Touch: He has the touch! He caresses the guitar like a lover, softly drawing out misty-eyed melancholy and beauty.
Feel: You can feel the pain as he coaxes the emotion from the instrument using the volume control, he is connected to an invisible force, something greater than all of us, something mysterious and wonderful that flows through him. Something that should never be known.
Individuality: He can’t play without sounding like himself. Radiohead said “anyone can play guitar” and if you imagine how many people there are in the world that can play guitar and how many chords and notes have been played on records or at shows, to sound like no-else is an incredible achievement. After all he is just playing a Fender Telecaster through a Fender amp. It’s all in the fingers and the heart.
Rhythm: Not just rhythm as in filling out the sound or supporting the lead player. Rhythm is crucial to lead playing and Roy Buchanan has a built in meter that allows him to know exactly when to play so as to rip your heart directly out of your chest. It’s a connection, an understanding, an effortless flow. It’s where musical chemistry ignites and magic beyond understanding inspires.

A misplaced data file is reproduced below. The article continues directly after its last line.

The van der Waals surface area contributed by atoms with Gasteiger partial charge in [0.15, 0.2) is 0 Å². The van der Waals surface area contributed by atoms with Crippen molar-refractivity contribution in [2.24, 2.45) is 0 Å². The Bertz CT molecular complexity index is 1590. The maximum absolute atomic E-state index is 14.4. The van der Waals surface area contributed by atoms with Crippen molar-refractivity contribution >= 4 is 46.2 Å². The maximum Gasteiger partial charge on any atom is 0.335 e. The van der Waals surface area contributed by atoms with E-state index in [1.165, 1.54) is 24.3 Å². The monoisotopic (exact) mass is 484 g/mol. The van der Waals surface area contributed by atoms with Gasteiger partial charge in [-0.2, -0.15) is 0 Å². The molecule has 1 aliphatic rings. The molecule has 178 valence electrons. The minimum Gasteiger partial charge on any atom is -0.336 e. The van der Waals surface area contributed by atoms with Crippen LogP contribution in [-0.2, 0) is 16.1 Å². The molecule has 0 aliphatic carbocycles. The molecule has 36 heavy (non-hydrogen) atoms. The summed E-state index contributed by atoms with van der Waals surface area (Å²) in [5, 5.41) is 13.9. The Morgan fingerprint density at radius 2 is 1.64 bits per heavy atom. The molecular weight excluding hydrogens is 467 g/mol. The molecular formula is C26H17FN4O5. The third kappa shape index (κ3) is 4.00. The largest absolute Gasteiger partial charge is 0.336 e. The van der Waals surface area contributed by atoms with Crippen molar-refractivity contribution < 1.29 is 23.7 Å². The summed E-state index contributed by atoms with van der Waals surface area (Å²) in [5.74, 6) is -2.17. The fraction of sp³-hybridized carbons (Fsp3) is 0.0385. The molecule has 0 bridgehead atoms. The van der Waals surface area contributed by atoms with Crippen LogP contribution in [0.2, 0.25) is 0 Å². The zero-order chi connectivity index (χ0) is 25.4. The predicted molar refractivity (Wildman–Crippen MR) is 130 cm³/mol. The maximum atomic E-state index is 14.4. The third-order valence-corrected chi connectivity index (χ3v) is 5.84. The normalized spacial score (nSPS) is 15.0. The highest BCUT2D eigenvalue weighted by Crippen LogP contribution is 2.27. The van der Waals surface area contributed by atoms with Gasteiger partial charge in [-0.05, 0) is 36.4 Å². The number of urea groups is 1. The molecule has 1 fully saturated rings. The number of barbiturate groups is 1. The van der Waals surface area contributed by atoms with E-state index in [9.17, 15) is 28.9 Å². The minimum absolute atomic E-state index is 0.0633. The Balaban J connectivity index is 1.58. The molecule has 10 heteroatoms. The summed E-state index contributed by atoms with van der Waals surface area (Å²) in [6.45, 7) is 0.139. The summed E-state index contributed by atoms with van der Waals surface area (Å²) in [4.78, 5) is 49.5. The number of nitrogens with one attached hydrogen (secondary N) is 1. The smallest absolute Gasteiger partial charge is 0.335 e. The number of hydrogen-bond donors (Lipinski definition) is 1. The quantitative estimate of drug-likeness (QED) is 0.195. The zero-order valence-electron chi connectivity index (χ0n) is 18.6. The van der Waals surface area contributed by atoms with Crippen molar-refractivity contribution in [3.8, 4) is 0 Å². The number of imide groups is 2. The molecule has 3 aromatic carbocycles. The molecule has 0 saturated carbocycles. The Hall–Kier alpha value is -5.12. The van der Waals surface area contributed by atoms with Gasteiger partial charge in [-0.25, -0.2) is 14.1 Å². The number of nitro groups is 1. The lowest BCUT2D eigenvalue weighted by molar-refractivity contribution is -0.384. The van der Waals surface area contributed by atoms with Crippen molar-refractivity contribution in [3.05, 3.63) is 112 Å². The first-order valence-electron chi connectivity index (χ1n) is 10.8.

Tone: Perhaps one electric guitar sounds much the same as another, clean, dirty, effected. Tone doesn’t just come from the settings on your amp, the type of guitar or the effects you are using – it too lives in your fingers. It inhabits your body, connects to your soul and releases ideas out from you through the instrument to the listener. His control of the volume knob and pick up selector enlarges his tonal vocabulary without the use of effects allowing him to change mood and intensity naturally.
Space: Not playing can say more than filling in all the gaps.
Dynamics: Light and Shade. There’s a time to be operating on full throttle and there’s a time to be calm and sensitive.
Experimenting: Trying to let go of your knowledge, forgetting completely what you know and throwing everything to chance. Roy Buchanan is likely to venture down an unknown tunnel at anytime.
Listening: Listening to what is happening around you. The other musicians connect to each other and find mesmerising grooves that you can’t shake off.
Technique: Technique, doesn’t always mean someone else’s idea. You can learn skills, finger picking, tricky rhythms, dexterity – but in the end developing your own style is paramount.
Roy Buchanan died in a cell in Guildford, Connecticut in August 1988. He was found hanging from his own shirt – he was just 48 years old.